A Deep and Broad Topic
In the world of marketing technology deployment — or any technology deployment for that matter — it’s safe to say that few topics get more airtime than user adoption. Justifiably so, of course. As a result, we’re often asked to articulate our own perspectives on user adoption: how are they different?
Well, truth be told, our perspectives aren’t necessarily different. However, they’re certainly distinctive, in that we place more emphasis on topics that often get less attention.
Specifically, we strongly believe that organizations should take a holistic and long-term view of adoption — across interrelated objectives that both precede and succeed it — within the context of 4 dimensions:
- Time & place
- Stakeholders involved
- Decisions to be made
- Information available
Interrelated Objectives toward a Bigger Purpose
As most people will agree, there are a variety of objectives involved in creating strong levels of user adoption.
We call these “the bigger wheel of adoption.” Because while the objectives are interrelated and sequential in nature, they stretch beyond adoption per se, toward a bigger purpose: long-term user sustainability.
As shown in the diagram above, we believe there are 6 of these interrelated objectives — not coincidentally the smallest perfect number. And, to some extent, we also believe they even go in pairs.
So, let’s briefly discuss these objectives, each in their own right, and also with respect to the 4 dimensions we noted earlier.
Awareness & Understanding
These are the first adoption-related objectives that organizations should strive to achieve. Users need to be aware of the change that’s happening (e.g. purchasing and deploying a new solution), and they need to understand why it’s happening and what it means for them (i.e. what the solution offers and how it can improve their lives).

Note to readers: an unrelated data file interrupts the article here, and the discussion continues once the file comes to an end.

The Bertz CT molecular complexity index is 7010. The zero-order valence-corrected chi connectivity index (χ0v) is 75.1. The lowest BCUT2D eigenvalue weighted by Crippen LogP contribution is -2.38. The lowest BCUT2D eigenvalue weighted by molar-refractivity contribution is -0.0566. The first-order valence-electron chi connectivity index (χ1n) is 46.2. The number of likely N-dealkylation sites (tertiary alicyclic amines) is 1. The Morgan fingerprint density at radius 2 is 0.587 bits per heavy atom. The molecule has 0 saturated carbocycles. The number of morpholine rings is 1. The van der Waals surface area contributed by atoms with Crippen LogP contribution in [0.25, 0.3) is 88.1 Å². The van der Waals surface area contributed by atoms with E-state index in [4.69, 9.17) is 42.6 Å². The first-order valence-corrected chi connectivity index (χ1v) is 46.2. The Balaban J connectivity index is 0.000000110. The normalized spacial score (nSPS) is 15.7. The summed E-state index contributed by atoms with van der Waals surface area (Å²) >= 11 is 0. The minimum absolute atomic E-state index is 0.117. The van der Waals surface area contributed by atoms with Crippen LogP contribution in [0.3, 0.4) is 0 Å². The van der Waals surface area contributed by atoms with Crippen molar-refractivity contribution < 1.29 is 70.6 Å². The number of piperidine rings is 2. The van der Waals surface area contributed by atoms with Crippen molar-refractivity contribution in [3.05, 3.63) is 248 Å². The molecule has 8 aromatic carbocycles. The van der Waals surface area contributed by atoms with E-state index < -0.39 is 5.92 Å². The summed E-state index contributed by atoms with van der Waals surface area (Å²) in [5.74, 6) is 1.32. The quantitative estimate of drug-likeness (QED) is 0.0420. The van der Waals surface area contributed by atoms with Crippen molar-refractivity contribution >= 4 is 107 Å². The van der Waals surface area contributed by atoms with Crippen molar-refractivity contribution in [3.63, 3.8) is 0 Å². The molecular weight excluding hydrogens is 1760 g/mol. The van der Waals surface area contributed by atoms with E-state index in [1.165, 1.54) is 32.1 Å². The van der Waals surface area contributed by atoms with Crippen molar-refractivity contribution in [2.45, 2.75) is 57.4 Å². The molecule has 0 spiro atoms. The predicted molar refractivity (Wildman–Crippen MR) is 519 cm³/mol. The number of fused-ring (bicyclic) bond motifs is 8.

Viewing awareness and understanding with respect to the 4 dimensions we noted above:
- Time & place: relevant primarily during the earlier phases in a deployment cycle, e.g. during purchase decision and/or project initiation, crossing into solution design/configuration
- Stakeholders involved: executive leadership, project sponsorship, work managers and work assignees
- Decisions to be made: should we buy the platform, should we switch off our current solution, can this help us run better/faster?
- Information available: advocacy from the vendor (sales/marketing), independent research and references, platform demos and trials, internal communications & advocacy
As one can imagine, the main challenge here is to generate awareness and understanding even though there’s limited information available — and the information itself may be suspect due to the motivations and/or agendas of its sources (e.g. advocacy from sales, marketing, etc.).
Engagement & Satisfaction
Engagement and satisfaction are the undisputed heart and soul of adoption, and are by far the most important objectives. Users need to become actively engaged and fully satisfied with the solution’s capabilities, especially with respect to their specific roles, activities and responsibilities.
Viewing engagement and satisfaction with respect to the 4 dimensions noted earlier:
- Time & place: relevant primarily during the main phases of the solution deployment cycle, e.g. during design, configuration, validation, training, rollout (and continuing to post-rollout)
- Stakeholders involved: primarily work managers and work assignees, with project sponsorship and executive leadership to a lesser extent
- Decisions to be made: can the solution help me do my job, can it enhance my team’s performance, can it enhance the organization’s performance?
- Information available: hard evidence from hands-on experience, assistance from colleagues and solution experts, advice from best practices or outside practitioners (e.g. user groups)